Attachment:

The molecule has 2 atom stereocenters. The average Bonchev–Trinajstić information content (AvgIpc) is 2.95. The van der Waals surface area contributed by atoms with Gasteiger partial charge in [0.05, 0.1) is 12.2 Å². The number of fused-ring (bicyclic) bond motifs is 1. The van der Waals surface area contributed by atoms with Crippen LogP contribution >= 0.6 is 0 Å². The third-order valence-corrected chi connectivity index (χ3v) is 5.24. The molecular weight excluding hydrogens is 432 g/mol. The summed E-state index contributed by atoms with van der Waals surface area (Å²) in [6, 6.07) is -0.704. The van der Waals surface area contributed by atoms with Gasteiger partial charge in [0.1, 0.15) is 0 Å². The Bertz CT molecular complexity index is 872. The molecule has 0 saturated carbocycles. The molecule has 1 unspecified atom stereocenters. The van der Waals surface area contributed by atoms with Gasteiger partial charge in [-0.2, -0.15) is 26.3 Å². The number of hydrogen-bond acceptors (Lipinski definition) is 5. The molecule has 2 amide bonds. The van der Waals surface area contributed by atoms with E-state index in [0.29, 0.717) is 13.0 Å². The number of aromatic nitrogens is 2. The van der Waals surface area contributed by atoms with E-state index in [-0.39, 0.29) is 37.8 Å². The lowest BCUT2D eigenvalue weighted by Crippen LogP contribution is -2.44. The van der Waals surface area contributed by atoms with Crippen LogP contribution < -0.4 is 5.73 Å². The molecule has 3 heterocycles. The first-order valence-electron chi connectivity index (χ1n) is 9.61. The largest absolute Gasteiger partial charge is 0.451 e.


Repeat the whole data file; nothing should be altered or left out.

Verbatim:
The molecule has 2 atom stereocenters. The average Bonchev–Trinajstić information content (AvgIpc) is 2.95. The van der Waals surface area contributed by atoms with Gasteiger partial charge in [0.05, 0.1) is 12.2 Å². The number of fused-ring (bicyclic) bond motifs is 1. The van der Waals surface area contributed by atoms with Crippen LogP contribution >= 0.6 is 0 Å². The third-order valence-corrected chi connectivity index (χ3v) is 5.24. The molecular weight excluding hydrogens is 432 g/mol. The summed E-state index contributed by atoms with van der Waals surface area (Å²) in [6, 6.07) is -0.704. The van der Waals surface area contributed by atoms with Gasteiger partial charge in [0.1, 0.15) is 0 Å². The Bertz CT molecular complexity index is 872. The molecule has 0 saturated carbocycles. The molecule has 1 unspecified atom stereocenters. The van der Waals surface area contributed by atoms with Gasteiger partial charge in [-0.2, -0.15) is 26.3 Å². The number of hydrogen-bond acceptors (Lipinski definition) is 5. The molecule has 2 amide bonds. The van der Waals surface area contributed by atoms with E-state index in [0.29, 0.717) is 13.0 Å². The number of aromatic nitrogens is 2. The van der Waals surface area contributed by atoms with E-state index in [-0.39, 0.29) is 37.8 Å². The lowest BCUT2D eigenvalue weighted by Crippen LogP contribution is -2.44. The van der Waals surface area contributed by atoms with Crippen LogP contribution < -0.4 is 5.73 Å². The molecule has 3 heterocycles. The first-order valence-electron chi connectivity index (χ1n) is 9.61. The largest absolute Gasteiger partial charge is 0.451 e.